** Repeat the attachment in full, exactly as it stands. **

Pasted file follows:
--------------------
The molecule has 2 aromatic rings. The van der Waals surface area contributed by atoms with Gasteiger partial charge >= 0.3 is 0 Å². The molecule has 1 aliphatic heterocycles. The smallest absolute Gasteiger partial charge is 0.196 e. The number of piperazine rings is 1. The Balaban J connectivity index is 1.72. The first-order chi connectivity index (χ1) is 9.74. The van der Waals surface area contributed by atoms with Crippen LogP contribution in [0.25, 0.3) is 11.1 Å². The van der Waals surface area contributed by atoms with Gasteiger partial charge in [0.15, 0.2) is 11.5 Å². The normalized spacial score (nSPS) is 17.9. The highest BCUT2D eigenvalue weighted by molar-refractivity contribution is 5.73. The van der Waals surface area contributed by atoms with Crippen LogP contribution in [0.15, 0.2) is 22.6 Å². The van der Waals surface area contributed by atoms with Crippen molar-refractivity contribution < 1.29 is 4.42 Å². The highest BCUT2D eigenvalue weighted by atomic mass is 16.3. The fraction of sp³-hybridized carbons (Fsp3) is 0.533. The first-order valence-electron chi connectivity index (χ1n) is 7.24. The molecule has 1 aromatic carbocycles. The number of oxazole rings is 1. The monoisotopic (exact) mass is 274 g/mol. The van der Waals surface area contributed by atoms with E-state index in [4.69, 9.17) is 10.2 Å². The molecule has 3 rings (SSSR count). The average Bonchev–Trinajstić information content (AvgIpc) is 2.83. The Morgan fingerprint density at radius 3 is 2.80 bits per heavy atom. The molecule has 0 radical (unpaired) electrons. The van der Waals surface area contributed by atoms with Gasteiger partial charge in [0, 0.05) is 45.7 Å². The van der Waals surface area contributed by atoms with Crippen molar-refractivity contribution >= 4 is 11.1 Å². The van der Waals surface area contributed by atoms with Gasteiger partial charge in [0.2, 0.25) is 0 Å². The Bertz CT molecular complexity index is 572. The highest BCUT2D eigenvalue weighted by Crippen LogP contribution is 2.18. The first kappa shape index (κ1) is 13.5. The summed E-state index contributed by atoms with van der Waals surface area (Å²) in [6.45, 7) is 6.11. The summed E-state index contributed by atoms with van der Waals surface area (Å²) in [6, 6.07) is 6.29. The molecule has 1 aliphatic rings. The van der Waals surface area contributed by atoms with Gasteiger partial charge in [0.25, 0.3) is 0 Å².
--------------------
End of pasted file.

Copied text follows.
The molecule has 2 aromatic rings. The van der Waals surface area contributed by atoms with Gasteiger partial charge >= 0.3 is 0 Å². The molecule has 1 aliphatic heterocycles. The smallest absolute Gasteiger partial charge is 0.196 e. The number of piperazine rings is 1. The Balaban J connectivity index is 1.72. The first-order chi connectivity index (χ1) is 9.74. The van der Waals surface area contributed by atoms with Crippen LogP contribution in [0.25, 0.3) is 11.1 Å². The van der Waals surface area contributed by atoms with Gasteiger partial charge in [0.15, 0.2) is 11.5 Å². The normalized spacial score (nSPS) is 17.9. The highest BCUT2D eigenvalue weighted by molar-refractivity contribution is 5.73. The van der Waals surface area contributed by atoms with Crippen LogP contribution in [0.15, 0.2) is 22.6 Å². The van der Waals surface area contributed by atoms with Crippen molar-refractivity contribution < 1.29 is 4.42 Å². The highest BCUT2D eigenvalue weighted by atomic mass is 16.3. The fraction of sp³-hybridized carbons (Fsp3) is 0.533. The first-order valence-electron chi connectivity index (χ1n) is 7.24. The molecule has 1 aromatic carbocycles. The number of oxazole rings is 1. The monoisotopic (exact) mass is 274 g/mol. The van der Waals surface area contributed by atoms with E-state index in [4.69, 9.17) is 10.2 Å². The molecule has 3 rings (SSSR count). The average Bonchev–Trinajstić information content (AvgIpc) is 2.83. The Morgan fingerprint density at radius 3 is 2.80 bits per heavy atom. The molecule has 0 radical (unpaired) electrons. The van der Waals surface area contributed by atoms with Gasteiger partial charge in [0, 0.05) is 45.7 Å². The van der Waals surface area contributed by atoms with Crippen molar-refractivity contribution >= 4 is 11.1 Å². The van der Waals surface area contributed by atoms with Gasteiger partial charge in [0.2, 0.25) is 0 Å². The Bertz CT molecular complexity index is 572. The highest BCUT2D eigenvalue weighted by Crippen LogP contribution is 2.18. The first kappa shape index (κ1) is 13.5. The summed E-state index contributed by atoms with van der Waals surface area (Å²) in [6.45, 7) is 6.11. The summed E-state index contributed by atoms with van der Waals surface area (Å²) in [6, 6.07) is 6.29. The molecule has 1 aliphatic rings. The van der Waals surface area contributed by atoms with Gasteiger partial charge in [0.25, 0.3) is 0 Å².